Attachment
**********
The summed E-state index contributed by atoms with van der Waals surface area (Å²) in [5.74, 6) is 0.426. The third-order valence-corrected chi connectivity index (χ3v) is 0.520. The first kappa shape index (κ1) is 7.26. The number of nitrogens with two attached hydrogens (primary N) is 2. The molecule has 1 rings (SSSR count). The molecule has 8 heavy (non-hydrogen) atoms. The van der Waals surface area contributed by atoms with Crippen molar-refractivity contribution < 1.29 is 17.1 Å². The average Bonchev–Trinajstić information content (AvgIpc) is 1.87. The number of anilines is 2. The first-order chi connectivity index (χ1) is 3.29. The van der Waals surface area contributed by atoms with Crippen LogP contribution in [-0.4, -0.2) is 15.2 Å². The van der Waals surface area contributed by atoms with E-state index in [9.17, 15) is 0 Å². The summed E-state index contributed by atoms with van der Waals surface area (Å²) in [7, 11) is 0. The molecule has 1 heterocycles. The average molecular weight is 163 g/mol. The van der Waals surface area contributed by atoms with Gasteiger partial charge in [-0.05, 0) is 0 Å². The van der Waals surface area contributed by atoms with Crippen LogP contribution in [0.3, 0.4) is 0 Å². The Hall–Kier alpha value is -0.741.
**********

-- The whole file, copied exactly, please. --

The summed E-state index contributed by atoms with van der Waals surface area (Å²) in [5.74, 6) is 0.426. The third-order valence-corrected chi connectivity index (χ3v) is 0.520. The first kappa shape index (κ1) is 7.26. The number of nitrogens with two attached hydrogens (primary N) is 2. The molecule has 1 rings (SSSR count). The molecule has 8 heavy (non-hydrogen) atoms. The van der Waals surface area contributed by atoms with Crippen molar-refractivity contribution < 1.29 is 17.1 Å². The average Bonchev–Trinajstić information content (AvgIpc) is 1.87. The number of anilines is 2. The first-order chi connectivity index (χ1) is 3.29. The van der Waals surface area contributed by atoms with Crippen LogP contribution in [-0.4, -0.2) is 15.2 Å². The van der Waals surface area contributed by atoms with E-state index in [9.17, 15) is 0 Å². The summed E-state index contributed by atoms with van der Waals surface area (Å²) in [7, 11) is 0. The molecule has 1 heterocycles. The average molecular weight is 163 g/mol. The van der Waals surface area contributed by atoms with Gasteiger partial charge in [-0.05, 0) is 0 Å². The van der Waals surface area contributed by atoms with Crippen LogP contribution in [0.3, 0.4) is 0 Å². The Hall–Kier alpha value is -0.741.